Farnborough Repeat the Last Minute Trick
“We’ll always have the Turvey”. By that we had meant the golden memories of a Trophy win. But midway through the second half at Farnborough we realised that we may in fact always have Alan Turvey himself, as the Ryman Godfather followed up his appearance at the eponymously named final by magicking himself amongst the K’s support once more. As this coincided with a rare spell of K’s pressure, including an impudent Peter Dean backheel, there was only time for a few renditions of “Alan, Alan Alan, Alan Alan, Alan, Alan Turvey!” before the nonagenarian supremo (ed: don't think he's that old...), seemingly sated, headed back for the main stand, though he graciously answered a series of questions relating to administrative decisions best consigned to the recycling bin of Isthmian history.
Turvey was also on our minds, given K’s collapse in form since the final. By the time of this final midweek away trip of the season, the season was already over, something reflected in an experimental team selection and a quiet crowd. And yet this game mattered much to the home team and their fans who, dispersed across the cavernous ground, in ones and twos high up in the mega-lego 2,000 seater behind the goal, later managed the most surprisingly loud Ryman roar since the Harrow “cauldron” made itself heard in the Autumn of 2015.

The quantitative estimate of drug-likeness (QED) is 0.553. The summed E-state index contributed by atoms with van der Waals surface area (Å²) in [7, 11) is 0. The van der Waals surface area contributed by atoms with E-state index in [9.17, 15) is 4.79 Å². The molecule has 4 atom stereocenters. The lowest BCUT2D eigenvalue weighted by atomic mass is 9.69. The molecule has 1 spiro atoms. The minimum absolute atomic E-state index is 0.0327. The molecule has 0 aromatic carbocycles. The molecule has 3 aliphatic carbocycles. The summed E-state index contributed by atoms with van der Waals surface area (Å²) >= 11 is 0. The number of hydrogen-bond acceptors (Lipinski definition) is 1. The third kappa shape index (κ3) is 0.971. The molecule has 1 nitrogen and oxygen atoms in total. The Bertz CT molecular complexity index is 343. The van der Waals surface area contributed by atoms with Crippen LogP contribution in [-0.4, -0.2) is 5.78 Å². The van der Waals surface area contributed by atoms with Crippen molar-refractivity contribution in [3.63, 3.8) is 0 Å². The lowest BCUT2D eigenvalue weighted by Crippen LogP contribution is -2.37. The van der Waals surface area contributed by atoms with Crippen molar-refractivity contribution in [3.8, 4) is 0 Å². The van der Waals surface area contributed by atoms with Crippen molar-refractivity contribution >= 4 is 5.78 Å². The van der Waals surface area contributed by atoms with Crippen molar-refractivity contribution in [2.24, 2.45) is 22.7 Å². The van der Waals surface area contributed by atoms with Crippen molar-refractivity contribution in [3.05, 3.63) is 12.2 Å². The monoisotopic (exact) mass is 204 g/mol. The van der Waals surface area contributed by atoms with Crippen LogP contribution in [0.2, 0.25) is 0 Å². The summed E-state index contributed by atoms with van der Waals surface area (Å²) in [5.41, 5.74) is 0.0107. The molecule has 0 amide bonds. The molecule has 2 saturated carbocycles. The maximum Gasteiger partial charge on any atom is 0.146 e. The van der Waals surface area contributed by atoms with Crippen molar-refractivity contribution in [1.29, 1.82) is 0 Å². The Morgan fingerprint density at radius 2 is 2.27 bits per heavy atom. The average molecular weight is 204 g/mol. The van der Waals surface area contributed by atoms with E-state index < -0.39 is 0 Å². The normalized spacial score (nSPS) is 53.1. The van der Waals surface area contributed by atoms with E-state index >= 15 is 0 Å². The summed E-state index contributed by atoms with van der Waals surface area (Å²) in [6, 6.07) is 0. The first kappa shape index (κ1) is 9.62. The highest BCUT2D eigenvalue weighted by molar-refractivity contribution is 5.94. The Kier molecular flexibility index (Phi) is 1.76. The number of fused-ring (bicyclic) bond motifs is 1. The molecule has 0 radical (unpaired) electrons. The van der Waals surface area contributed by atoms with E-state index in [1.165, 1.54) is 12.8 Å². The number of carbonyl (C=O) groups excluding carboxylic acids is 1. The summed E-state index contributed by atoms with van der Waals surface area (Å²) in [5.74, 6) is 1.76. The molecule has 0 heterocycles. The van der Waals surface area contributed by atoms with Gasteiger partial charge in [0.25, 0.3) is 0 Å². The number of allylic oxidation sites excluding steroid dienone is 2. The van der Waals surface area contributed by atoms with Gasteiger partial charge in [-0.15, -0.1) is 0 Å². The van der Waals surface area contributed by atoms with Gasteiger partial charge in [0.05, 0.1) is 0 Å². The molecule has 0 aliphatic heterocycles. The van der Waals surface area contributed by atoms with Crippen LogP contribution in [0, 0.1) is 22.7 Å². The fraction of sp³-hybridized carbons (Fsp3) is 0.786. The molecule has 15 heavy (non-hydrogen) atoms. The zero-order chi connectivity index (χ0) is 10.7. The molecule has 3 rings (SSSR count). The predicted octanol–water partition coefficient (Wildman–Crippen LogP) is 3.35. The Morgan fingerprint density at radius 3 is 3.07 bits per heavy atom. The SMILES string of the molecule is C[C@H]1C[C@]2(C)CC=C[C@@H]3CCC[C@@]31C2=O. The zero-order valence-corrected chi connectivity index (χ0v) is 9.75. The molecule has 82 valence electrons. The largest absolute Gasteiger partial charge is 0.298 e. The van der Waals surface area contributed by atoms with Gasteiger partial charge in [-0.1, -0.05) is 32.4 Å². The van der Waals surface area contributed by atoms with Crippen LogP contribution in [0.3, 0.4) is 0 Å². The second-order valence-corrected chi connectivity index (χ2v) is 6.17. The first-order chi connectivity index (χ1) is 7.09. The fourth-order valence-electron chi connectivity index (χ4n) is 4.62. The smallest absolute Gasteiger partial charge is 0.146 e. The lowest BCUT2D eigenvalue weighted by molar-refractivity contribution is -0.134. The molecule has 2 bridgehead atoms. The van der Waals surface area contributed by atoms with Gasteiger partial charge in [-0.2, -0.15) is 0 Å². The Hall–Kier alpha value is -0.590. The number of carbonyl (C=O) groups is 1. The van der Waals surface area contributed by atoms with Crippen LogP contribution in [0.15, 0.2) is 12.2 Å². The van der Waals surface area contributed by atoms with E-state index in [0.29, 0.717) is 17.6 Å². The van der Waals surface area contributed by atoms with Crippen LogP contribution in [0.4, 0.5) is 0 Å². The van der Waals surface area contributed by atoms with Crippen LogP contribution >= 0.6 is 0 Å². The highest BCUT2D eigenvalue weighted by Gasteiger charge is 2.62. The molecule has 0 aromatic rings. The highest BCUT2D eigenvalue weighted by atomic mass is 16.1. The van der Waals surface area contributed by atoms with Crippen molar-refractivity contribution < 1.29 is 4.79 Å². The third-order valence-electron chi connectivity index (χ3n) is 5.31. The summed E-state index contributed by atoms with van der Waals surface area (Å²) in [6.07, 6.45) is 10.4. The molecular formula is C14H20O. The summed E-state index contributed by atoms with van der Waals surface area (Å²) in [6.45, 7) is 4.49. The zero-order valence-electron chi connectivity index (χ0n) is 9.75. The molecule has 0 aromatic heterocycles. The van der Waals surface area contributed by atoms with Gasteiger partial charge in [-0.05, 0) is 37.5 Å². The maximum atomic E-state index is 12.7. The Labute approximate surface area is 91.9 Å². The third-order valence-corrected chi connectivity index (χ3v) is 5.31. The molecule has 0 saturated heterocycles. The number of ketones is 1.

With the pressure off and a pre-season air to proceedings, Reece Beckles opened the scoring. Having controlled a chipped ball into the box, he turned and struck the ball into the net on the full. We celebrated, not because it mattered but because a goal is a goal and we haven’t scored many of late.
But John Oyenuga equalised before half-time and Oliver Bailey made it 2-1 shortly after the break in a double dose of “worst time to concede”.
Now it was clear that K’s had nothing to play for and little incentive to do anything other than go quietly into the night – and yet the next 30 minutes saw steadily growing pressure until Dan Bennett, booed by the home fans after coming on as a substitute, took a high ball down neatly in the heart of the box and poked the ball past a befuddled keeper in the final minute.
No sooner had the K’s support sung his name than Farnborough went up the pitch and scored a winner through Charlie Allen, a goal I didn’t see because I was studying the autograph Alan Turvey left in my programme.
At the final whistle, the stadium celebrated Farnborough’s great escape from double relegation and K’s… well, K’s pondered a final day journey to Merstham, with only pride and Charlie Penny at stake.
Match report by Taimour Lay.